Derrick Deane’s review published on Letterboxd:
Can I get a two hour spin-off of Cliff driving around 1970s L.A. just meeting random people and getting into an occasional tussle? While I wait for that, we have this ninth film from one Quentin Jerome Tarantino.
Nine faeture films in, we see the matured touch of a veteran filmmaker here. There is no overarching story arc where Leonardo di Caprio's Ricky Stanton goes from a struggling has-been to a getting a second wind as a once-again in-demand actor. We just see a couple days in the life of Stanton, his stunt double buddy Cliff, and occasional scenes with Sharon Tate (Margot Robbie). It's like if Tarantino wrote and directed a feature length version of Seinfeld and set it in 1960s L.A. and put a dramatic western touch to it.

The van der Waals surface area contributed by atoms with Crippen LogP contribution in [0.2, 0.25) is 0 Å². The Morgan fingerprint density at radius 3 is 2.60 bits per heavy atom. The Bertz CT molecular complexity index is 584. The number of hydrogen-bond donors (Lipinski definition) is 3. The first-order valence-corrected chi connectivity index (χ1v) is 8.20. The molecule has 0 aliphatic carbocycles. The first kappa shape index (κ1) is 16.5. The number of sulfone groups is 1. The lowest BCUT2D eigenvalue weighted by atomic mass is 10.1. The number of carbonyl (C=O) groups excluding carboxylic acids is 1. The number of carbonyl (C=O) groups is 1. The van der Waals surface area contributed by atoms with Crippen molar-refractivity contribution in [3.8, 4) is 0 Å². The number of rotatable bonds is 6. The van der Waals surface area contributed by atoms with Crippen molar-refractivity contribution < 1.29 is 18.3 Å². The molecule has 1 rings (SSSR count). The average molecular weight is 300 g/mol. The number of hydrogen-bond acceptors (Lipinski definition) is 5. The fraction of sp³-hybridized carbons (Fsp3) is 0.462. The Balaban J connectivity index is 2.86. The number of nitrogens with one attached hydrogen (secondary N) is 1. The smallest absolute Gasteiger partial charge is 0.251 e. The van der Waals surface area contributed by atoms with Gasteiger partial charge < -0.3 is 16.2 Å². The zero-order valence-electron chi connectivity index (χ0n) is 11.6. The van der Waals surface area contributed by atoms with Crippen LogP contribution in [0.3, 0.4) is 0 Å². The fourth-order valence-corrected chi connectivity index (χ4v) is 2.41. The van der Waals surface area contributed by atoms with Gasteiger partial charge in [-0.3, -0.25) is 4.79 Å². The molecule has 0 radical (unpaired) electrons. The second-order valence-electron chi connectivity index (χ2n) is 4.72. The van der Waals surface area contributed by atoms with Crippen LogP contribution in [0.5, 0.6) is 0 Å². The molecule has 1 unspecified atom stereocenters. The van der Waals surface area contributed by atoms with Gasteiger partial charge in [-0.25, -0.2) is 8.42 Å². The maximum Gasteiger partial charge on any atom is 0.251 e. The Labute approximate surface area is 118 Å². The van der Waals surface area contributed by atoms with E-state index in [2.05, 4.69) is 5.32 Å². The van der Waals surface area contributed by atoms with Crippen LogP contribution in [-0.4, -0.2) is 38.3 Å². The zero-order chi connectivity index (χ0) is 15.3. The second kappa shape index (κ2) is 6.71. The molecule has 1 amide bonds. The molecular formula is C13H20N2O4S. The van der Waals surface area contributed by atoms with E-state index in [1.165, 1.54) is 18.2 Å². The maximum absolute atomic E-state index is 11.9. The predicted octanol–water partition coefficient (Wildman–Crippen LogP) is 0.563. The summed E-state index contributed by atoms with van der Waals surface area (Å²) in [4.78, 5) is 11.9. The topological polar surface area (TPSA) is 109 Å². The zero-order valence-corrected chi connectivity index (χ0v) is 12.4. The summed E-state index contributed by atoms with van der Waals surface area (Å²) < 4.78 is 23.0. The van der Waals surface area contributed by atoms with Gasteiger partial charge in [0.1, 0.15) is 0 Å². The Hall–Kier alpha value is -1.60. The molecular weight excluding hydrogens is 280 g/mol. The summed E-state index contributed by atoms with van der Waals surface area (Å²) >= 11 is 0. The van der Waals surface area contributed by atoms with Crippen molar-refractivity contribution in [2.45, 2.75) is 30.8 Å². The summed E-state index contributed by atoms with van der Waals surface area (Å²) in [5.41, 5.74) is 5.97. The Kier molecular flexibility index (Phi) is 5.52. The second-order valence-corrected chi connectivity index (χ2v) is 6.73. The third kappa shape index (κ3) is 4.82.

Truth be told, Tate really could have been removed from this movie (thank goodness she wasn't) and it would have been just as entertaining.
While we have perhaps become accustomed to Tarantino's method of setting up a scenario, drawing out the tension and capping it with an explosion of violence, we don't necessarily get that here. I say necessarily because there is a hilarious burst of violence toward the very end.
Casual fans may grow weary about an hour in as it feels like nothing is happening, but trust that Tarantino is building to a conclusion worth the ride. Stick around for a mid-credits scene as well.